A Special Friendship

Special needs students find a best friend in senior Nick Morrison


Leily Zhu, Editor-in-Chief and Front Page Editor

“Oh man! Look at those guns. You’re showing off today buddy.” These words emanate from room 1113 into the hallway. Inside the classroom, two glowing faces smile at one another. A boy in a gray cut off flexes proudly, showcasing his muscles. He is beaming up at his tall friend, who has an expression of genuine excitement as they playfully arm wrestle.

Whenever he has free time, senior Nick Morrison is in the special needs hall, rooms 1111-1115, with a big smile, a cheerful voice, and helping hands ready to give out high fives. He has been working with special needs students since his middle school years.

“When I was younger I had a special needs cousin [that I spent a lot of time with] and we were really good friends. That just kind of sparked my love for them and I wanted to help,” Morrison said.

Morrison has had a major impact on many of the students, becoming a best friend for many of them, especially sophomore Ryan Bisignano.

“I see him in the hallways. I feel great. I just feel so excited to see him,” Bisignano said.

Every time the best friends see each other, Morrison calls out in an Italian accent, “Ryan Bisignano!” In the classroom, Morrison helps with cooking, homework, and crafts. During their free-time, the friends can be found talking about life or tossing a ball around.

“It’s not only seeing them be happy but it also helps me as a person, I grow. So that’s just a double whammy of positiveness,” Morrison said.

When Morrison enters the room, all the students want to spend time with him. However, Bisignano does not like to share his best friend.

“Nick always sort of gravitates towards Ryan, and Ryan is always trying to get his attention. He’s always like ‘Nick I gotta tell you something’ and he doesn’t want anybody else to hear because he obviously wants Nick to himself,” Alternate Curriculum Program teacher Amanda Abbey said.

Most high school students join clubs and explore their interests in school in the hopes of finding their passion for what they want to do in the future. Through his time with the special needs students, Morrison has found exactly that.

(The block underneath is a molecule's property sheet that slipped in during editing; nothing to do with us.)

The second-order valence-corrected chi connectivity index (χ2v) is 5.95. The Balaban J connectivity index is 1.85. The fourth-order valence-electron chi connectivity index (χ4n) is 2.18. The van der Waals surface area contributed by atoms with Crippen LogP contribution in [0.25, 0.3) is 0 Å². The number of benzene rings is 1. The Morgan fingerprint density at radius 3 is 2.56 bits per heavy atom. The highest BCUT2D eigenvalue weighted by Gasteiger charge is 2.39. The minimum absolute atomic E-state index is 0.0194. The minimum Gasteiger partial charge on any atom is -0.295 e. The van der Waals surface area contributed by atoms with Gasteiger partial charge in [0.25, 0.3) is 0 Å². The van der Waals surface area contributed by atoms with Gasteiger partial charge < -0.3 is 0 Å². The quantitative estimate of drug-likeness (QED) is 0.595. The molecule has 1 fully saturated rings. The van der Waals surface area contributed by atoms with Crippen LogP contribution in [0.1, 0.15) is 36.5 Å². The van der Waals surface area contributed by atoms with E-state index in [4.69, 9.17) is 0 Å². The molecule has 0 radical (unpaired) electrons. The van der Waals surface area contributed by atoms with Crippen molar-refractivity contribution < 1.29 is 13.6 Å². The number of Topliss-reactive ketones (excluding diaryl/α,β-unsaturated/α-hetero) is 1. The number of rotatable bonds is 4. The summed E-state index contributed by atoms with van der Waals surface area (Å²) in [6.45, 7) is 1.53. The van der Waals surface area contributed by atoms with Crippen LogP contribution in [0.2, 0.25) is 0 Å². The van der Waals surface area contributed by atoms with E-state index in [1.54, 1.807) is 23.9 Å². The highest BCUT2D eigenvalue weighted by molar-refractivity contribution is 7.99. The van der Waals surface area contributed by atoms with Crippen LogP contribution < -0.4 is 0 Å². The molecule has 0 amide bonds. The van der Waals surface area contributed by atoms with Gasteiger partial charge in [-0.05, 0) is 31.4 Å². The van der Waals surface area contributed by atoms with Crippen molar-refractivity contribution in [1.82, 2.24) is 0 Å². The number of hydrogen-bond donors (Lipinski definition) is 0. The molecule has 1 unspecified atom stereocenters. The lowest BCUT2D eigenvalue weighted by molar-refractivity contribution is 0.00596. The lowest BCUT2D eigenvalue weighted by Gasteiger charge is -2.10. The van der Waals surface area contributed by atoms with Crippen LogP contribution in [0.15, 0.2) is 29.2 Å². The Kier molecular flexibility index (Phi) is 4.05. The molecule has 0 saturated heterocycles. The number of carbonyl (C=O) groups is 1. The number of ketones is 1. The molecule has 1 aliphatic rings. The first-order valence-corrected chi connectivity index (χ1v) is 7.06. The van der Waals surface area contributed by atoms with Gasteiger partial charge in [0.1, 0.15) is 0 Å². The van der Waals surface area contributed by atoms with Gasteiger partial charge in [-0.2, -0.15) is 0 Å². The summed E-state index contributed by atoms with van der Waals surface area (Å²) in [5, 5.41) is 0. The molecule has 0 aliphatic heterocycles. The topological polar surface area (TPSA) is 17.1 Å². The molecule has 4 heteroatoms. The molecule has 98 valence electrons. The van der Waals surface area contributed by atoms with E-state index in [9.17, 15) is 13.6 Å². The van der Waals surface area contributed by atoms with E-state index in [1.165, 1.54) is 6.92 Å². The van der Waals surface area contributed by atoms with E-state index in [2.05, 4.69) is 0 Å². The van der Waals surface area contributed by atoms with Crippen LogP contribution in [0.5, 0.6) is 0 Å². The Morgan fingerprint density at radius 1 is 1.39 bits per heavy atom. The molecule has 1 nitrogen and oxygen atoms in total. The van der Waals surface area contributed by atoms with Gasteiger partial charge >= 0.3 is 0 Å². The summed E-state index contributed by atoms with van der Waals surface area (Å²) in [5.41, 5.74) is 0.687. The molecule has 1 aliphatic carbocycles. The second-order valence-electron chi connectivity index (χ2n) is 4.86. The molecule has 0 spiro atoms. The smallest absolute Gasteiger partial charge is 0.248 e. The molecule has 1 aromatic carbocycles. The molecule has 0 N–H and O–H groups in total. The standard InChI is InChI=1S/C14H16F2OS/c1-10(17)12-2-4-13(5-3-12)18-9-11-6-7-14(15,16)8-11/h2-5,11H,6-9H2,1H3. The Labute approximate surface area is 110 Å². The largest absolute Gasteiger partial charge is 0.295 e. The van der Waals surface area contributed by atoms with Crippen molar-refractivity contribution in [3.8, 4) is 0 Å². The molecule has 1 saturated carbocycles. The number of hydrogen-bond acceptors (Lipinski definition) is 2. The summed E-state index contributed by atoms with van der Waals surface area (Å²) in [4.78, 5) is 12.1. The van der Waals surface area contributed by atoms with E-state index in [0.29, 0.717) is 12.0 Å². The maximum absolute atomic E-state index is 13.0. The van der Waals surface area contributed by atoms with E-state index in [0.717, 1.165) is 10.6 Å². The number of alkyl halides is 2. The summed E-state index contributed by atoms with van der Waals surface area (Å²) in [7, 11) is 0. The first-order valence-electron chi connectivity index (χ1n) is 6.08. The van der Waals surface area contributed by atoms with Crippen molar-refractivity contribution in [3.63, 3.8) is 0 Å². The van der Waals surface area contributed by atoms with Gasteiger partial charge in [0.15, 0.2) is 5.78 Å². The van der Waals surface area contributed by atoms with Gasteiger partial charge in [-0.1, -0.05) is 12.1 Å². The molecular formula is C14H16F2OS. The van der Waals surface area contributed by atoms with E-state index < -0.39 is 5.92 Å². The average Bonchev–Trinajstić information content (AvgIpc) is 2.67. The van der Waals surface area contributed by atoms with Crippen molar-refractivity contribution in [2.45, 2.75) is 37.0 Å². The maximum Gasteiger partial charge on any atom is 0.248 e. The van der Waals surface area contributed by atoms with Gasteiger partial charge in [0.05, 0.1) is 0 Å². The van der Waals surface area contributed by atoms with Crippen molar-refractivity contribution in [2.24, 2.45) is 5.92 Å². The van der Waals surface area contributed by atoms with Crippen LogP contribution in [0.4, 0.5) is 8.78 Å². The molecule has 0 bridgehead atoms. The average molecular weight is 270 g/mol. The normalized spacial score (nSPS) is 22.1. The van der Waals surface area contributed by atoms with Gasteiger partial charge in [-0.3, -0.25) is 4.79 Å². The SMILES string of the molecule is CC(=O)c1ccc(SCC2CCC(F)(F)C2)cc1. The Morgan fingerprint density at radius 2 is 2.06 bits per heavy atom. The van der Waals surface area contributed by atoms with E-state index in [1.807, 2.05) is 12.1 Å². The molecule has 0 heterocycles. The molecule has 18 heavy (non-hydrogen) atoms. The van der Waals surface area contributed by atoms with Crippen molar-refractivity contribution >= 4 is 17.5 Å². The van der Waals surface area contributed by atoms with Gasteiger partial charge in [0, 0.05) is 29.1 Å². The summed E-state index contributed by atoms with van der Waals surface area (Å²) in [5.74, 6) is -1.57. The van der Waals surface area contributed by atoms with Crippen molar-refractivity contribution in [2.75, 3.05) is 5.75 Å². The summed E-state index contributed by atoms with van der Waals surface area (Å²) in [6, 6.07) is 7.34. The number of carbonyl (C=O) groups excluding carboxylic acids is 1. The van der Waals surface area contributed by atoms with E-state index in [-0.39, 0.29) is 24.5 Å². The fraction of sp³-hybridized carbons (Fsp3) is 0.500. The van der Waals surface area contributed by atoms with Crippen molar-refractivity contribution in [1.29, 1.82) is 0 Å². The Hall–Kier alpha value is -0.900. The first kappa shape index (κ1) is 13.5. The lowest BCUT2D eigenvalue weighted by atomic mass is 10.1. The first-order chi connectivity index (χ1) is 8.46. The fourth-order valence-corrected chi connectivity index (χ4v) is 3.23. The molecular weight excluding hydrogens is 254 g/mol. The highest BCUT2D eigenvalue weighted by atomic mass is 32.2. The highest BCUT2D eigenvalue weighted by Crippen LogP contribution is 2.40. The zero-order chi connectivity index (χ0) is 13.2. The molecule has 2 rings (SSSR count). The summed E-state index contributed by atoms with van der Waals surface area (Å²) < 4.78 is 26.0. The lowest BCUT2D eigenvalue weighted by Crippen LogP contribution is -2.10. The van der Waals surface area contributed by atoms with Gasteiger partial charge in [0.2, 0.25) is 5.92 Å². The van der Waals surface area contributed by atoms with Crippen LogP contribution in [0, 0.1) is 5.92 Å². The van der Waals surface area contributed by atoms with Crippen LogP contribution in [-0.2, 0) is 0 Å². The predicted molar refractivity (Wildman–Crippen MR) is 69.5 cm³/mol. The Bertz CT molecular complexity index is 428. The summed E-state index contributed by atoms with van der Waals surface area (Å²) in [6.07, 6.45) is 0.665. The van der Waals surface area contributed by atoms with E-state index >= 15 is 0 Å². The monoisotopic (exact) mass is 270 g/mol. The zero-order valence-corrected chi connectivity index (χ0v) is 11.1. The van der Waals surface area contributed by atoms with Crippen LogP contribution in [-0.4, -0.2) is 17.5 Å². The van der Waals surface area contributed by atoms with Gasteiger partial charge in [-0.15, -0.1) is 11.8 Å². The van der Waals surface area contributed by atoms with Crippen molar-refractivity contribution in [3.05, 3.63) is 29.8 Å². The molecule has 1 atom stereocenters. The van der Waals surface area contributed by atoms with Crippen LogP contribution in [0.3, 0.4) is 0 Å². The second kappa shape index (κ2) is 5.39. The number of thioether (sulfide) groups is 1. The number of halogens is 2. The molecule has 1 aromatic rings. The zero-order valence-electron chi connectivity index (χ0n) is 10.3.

“I think what I want to do is be a welder first couple years to earn a lot of money. And then I want to get a lot of land and get a summer camp for them and have farm animals to make it kind of therapeutic,” Morrison said. “I just know the end goal is that camp.”

He has known since he was young that he wants to do something with volunteering, but now from his experiences working with special needs students, his path is much clearer. His goal has progressed towards this camp to provide a fun and welcoming environment to kids who are just like the students that he has worked with throughout his MN career.

Even when Morrison graduates, his time at MN will not be forgotten by the 1110s hallway.

“Many of our kids go to all the football games, and to see Nick down on the field playing, it’s almost like he’s a star and the fact that he’ll turn around and wave at them when they’re in the stands, it’s like if you see Brad Pitt and you’re like ‘Oh my God I know him!’ It’s the same thing with Nick like ‘Oh my God there’s Nick and he’s my friend,’” Abbey said.

These students will never forget Morrison, and he will not forget them. He already plans to visit them every chance he gets after graduation.

Bisignano knows Morrison will be graduating this year, and he has something to tell him before he leaves: “I’m going to miss you. You’re just a great friend. We do a lot of sports together. You make me feel excited and happy.”